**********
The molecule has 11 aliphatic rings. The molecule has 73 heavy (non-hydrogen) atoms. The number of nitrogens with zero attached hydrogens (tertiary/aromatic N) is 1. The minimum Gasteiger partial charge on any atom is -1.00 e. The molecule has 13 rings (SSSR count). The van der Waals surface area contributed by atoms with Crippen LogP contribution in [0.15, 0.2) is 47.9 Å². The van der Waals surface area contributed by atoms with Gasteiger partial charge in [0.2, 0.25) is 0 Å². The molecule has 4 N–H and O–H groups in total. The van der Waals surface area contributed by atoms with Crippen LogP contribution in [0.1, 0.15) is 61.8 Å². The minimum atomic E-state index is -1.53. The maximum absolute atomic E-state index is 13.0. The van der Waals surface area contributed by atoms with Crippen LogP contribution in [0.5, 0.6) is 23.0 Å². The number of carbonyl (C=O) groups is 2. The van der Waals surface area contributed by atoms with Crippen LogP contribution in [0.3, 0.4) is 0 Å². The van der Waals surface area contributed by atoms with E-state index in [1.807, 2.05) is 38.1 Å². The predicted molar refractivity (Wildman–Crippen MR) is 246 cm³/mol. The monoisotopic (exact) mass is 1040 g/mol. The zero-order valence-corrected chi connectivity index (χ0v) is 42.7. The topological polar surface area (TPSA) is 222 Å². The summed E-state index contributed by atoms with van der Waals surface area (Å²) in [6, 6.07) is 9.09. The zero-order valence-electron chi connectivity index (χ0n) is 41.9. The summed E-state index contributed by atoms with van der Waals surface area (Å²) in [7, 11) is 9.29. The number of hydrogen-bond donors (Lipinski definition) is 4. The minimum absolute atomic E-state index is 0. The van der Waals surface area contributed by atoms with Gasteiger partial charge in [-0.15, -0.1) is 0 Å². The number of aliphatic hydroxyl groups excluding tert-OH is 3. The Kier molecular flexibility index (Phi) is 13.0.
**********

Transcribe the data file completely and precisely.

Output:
The molecule has 11 aliphatic rings. The molecule has 73 heavy (non-hydrogen) atoms. The number of nitrogens with zero attached hydrogens (tertiary/aromatic N) is 1. The minimum Gasteiger partial charge on any atom is -1.00 e. The molecule has 13 rings (SSSR count). The van der Waals surface area contributed by atoms with Crippen LogP contribution in [0.15, 0.2) is 47.9 Å². The van der Waals surface area contributed by atoms with Gasteiger partial charge in [0.2, 0.25) is 0 Å². The molecule has 4 N–H and O–H groups in total. The van der Waals surface area contributed by atoms with Crippen LogP contribution in [0.1, 0.15) is 61.8 Å². The minimum atomic E-state index is -1.53. The maximum absolute atomic E-state index is 13.0. The van der Waals surface area contributed by atoms with Crippen LogP contribution in [0.5, 0.6) is 23.0 Å². The number of carbonyl (C=O) groups is 2. The van der Waals surface area contributed by atoms with Crippen LogP contribution in [0.3, 0.4) is 0 Å². The van der Waals surface area contributed by atoms with E-state index in [1.807, 2.05) is 38.1 Å². The predicted molar refractivity (Wildman–Crippen MR) is 246 cm³/mol. The monoisotopic (exact) mass is 1040 g/mol. The zero-order valence-corrected chi connectivity index (χ0v) is 42.7. The topological polar surface area (TPSA) is 222 Å². The summed E-state index contributed by atoms with van der Waals surface area (Å²) in [6, 6.07) is 9.09. The zero-order valence-electron chi connectivity index (χ0n) is 41.9. The summed E-state index contributed by atoms with van der Waals surface area (Å²) in [7, 11) is 9.29. The number of hydrogen-bond donors (Lipinski definition) is 4. The minimum absolute atomic E-state index is 0. The van der Waals surface area contributed by atoms with Gasteiger partial charge in [-0.15, -0.1) is 0 Å². The number of aliphatic hydroxyl groups excluding tert-OH is 3. The Kier molecular flexibility index (Phi) is 13.0.